Monday, December 27, 2010

NYS - Losing 2 Seats and Gaining Respect

Last week, we learned that New York State is expected to lose two US House seats starting with the 2012 elections. But we also saw New York's junior Senator demonstrate her powerhouse legislative skill.

Losing Seats

New York State will lose two of its 29 US House seats starting with the 2012 elections based on the 2010 Census. Congressional seats are apportioned amongst the 50 states based on the data from the census that occurs every 10 years. Though New York State gained population during the period from 2000 to 2010, its growth of less than 3% was too slow to keep up with the nearly 10% growth in the US Population since 2000. There are 435 seats in the US House of Representatives because of Federal law, and the faster growing states gain seats while slower growing and shrinking states lose seats. As the US population has moved westward and southward, Nevada, Florida, and other beneficiaries of population movement have gained seats while New York and New Jersey have lost seats. New York's slow growth will result in the loss of two seats in the 2012 elections.

Starting in 2012, Florida will have as many seats (and, therefore, electoral votes) as New York State. In fact, New York State has not had as few as 27 seats since 1810, when only 1 million people lived in New York State.

The New York State Legislature will draw new lines for US House districts in 2011. Some other states use commissions, but New York's process is fully political. The apparently-Republican-controlled State Senate, the Democratic-controlled Assembly, and the Democratic Governor will need to agree on the US House lines. It will likely be an ugly and frustrating process as the two parties attempt to gain an advantage versus each other while shrinking our Congressional delegation.

In Manhattan, where our population has grown, we hope to essentially maintain our current map while the two seats are lost in upstate New York, which was the source of the lost population and slow growth in New York that created the need to reduce our number of US House seats. But, by losing two seats, our State Legislature may be tempted to tamper with the district maps in Manhattan and in the other parts of the New York City metro area. Manhattan residents should work together to discourage major changes to our district maps.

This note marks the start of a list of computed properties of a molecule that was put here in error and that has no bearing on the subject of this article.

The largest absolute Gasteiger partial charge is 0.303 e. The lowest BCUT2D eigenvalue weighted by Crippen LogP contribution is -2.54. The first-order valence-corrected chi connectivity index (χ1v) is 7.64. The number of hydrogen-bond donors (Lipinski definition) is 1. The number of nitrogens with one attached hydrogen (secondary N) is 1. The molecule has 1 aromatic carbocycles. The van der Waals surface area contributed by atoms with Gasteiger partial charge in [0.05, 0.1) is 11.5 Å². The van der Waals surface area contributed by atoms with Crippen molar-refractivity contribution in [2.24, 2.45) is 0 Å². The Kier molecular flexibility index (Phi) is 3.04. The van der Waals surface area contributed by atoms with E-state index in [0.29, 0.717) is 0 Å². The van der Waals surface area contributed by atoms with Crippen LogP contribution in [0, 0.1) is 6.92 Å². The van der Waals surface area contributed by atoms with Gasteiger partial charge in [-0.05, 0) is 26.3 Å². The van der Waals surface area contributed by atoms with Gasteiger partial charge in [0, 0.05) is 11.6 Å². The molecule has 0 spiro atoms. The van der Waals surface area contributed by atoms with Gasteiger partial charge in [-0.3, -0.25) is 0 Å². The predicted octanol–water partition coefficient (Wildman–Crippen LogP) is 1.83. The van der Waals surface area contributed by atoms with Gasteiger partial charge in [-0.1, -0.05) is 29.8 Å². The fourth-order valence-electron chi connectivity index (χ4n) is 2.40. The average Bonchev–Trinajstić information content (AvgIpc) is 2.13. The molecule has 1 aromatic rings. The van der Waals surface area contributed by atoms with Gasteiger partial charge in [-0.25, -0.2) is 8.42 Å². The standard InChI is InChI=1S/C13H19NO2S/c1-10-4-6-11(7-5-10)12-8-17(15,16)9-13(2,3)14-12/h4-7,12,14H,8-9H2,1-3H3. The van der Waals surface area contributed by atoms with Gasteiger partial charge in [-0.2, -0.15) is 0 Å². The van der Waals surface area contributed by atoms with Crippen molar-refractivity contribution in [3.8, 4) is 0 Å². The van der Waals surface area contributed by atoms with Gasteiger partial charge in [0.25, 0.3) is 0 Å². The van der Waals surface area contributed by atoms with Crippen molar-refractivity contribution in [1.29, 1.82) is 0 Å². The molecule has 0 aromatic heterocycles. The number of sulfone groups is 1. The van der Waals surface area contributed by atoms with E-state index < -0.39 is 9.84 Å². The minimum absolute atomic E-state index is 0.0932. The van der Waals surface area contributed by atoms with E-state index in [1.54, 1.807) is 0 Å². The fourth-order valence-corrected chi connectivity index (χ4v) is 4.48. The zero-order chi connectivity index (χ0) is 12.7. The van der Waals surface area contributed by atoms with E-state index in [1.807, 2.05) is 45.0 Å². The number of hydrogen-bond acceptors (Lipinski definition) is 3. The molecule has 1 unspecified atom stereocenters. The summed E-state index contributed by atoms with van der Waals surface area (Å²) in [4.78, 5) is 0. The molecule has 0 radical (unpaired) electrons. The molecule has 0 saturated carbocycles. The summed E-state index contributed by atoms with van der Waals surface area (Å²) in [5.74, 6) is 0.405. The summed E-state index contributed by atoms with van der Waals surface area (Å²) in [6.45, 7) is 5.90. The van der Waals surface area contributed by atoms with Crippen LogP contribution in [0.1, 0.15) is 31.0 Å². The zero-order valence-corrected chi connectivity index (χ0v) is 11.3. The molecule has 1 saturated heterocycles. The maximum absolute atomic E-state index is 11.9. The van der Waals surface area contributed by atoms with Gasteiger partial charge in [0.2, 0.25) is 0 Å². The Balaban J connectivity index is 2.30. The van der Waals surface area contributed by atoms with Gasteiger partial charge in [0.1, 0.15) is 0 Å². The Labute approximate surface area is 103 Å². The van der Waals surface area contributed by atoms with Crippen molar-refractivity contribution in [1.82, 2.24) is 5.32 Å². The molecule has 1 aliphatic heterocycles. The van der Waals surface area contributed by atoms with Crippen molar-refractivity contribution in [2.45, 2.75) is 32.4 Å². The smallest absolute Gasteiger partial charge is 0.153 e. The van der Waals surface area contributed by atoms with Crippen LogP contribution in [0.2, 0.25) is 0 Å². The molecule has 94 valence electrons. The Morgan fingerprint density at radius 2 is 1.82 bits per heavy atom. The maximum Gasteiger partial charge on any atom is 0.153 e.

Charlie Rangel's Upper Manhattan seat is historic and must be protected. It has only been help by two people, and it is the first "Black" district to emerge on the national stage. Charlie Rangel and his predecessor, Adam Clayton Powell, Jr., have been the most productive and successful legislators in the history of our country. Adam Clayton Powell was the first Black member of Congress from New York State. The people of Upper Manhattan should pro-actively come together to push the State Legislature to make as few changes as possible to Charlie Rangel's historic district in the upcoming redistricting. We cannot imagine a higher priority in the next few months, given that the new district lines will likely be in place for the next 10 years.

Gillibrand Takes Control

Our US Senator Kirsten Gillibrand closed out 2010 with a flurry of stunning and gratifying victories.

First, she led the fight to repeal "Don't Ask Don't Tell" and allow Americans of any sexual orientation to serve their country in our military. It was an achievement that has waited for six decades since initially being proposed, and it was the end of a 15 year period of living with the bizarre "lie to me" rule embodied in "Don't Ask Don't Tell".

Without taking a victory lap or getting any rest, Senator Gillibrand then led a successful fight to provide health benefits for the heroic first-responders who put themselves in harm's way to seek survivors and begin the recovery after the tragic terrorist attacks of September 11, 2001.

The New York Times devoted its front page to praising Senator Gillibrand for her leadership, her determination, and her stamina.

For us, none of this was a surprise. In fact, we're tempted to say that we told you so, but we'll leave it for others to point out that Manhattan Viewpoint expressed unequivocal enthusiasm for Senator Gillibrand's appointment to the US Senate.

Happy New Year

This year, 2010, has had its ups and its downs. Senator Gillibrand made sure it ended with some ups. We wish you a healthy and prosperous 2011, where the ups outweigh the downs by a substantial margin.

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